I had the opportunity to attend, and indeed the privilege of attending, Toronto’s Pride parade on Sunday July 3. There are people in Canada who feel inhibited from attending and people around the world who would in fact go to jail, or worse, for organizing or participating in a public declaration of the incongruity of sexual orientation that our societies have a tendency to want to hide; that’s why I consider it a privilege to attend.
What’s all of this got to do with running a business and managing workers and not running afoul of the law? It’s about examining the message that you are sending and realizing that as a leader of an organization you have a vital impact on the attitudes and behaviours of your workers. Those attitudes and behaviours manifest themselves in how your workers interact with each other and how they treat your customers. When the message is positive and shows respect for others you stand a better chance of being insulated from legal liability.
During my career as an employment law paralegal and now as a consultant, researcher and training provider I have learned that there is a number one reason why employees sue their employers: they feel they have been treated unfairly. And often they are right. This unfairness shows itself when they are given unclear expectations and then faulted for not meeting them, they are bullied by bosses and they are the victims of discrimination and harassment at the hands of their coworkers with the approval of the employer. This unfairness can be controlled when the organization sends a positive message from the top that confirms you legal obligations. More about this below.
But first, I want to go back to the Pride parade and the topic of messages. Toronto’s mayor, Rob Ford, sent a message when he did not attend a huge event going on in his city. Elizabeth May, leader of the Green party, sent a message as she was pulled by chariot along the parade route. Jack Layton, Olivia Chow and Glen Murray all sent messages with their presence. Although, come to think of it, I didn’t see Dalton McGuinty. Anyway, assuming participation demonstrates respect for the cause, the above mentioned leaders sent a message. Workplace leaders need to send a message that demonstrates a commitment to the law.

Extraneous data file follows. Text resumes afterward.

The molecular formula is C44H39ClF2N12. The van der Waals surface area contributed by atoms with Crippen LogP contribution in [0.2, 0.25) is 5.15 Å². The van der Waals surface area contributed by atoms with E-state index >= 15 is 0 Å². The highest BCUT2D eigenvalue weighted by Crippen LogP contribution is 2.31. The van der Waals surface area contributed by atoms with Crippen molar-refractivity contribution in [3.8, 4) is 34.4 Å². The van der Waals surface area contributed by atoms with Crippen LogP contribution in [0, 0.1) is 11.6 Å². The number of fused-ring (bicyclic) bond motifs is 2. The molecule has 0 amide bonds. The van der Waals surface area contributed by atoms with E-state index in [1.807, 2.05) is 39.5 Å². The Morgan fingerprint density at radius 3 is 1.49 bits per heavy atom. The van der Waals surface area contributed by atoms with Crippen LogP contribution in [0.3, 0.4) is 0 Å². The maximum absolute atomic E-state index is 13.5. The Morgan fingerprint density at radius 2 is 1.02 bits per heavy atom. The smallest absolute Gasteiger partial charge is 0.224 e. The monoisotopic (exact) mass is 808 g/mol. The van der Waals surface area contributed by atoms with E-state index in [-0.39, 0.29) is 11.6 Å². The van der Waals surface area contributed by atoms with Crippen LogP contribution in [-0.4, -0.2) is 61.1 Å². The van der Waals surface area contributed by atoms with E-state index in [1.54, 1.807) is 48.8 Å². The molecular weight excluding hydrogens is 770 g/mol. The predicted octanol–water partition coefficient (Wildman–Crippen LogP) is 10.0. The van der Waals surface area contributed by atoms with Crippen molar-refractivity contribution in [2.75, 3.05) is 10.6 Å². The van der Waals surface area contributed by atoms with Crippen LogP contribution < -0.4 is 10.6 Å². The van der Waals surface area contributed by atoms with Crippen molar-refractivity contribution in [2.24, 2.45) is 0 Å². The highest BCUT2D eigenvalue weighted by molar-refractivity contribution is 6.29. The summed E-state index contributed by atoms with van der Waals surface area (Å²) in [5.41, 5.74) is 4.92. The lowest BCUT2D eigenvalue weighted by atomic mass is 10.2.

For example: the human rights laws of most Canadian provinces describe the inalienable right of all persons to be treated with dignity and respect. It could be argued that Mr. Ford failed to recognize this right by not participating. On the other hand it could be just as strongly argued that he had a previous commitment. Just because Elizabeth, Jack, Olivia and Glen showed up does not necessarily mean that they support the rights of all persons to be treated with dignity. They could be looking for votes. Nevertheless, they all sent a message that, in turn, will affect how their followers think and behave; good, bad or indifferent.
With all its noise, nudity, frivolity and glitter the Pride parade left one indelible impression on me: the message that all persons have the right to be treated with dignity and respect for who and what they are.
What message are you sending to your managers, subordinates and customers? Is it consistent with the employment laws that will hold you to account should an employee decide to sue you or a labour inspector should decide to drop in for a random inspection?
Learn don’t litigate.
- Educate yourself in the law that regulates your organization
- Train your staff (especially your managers)
- Reflect on “your message.”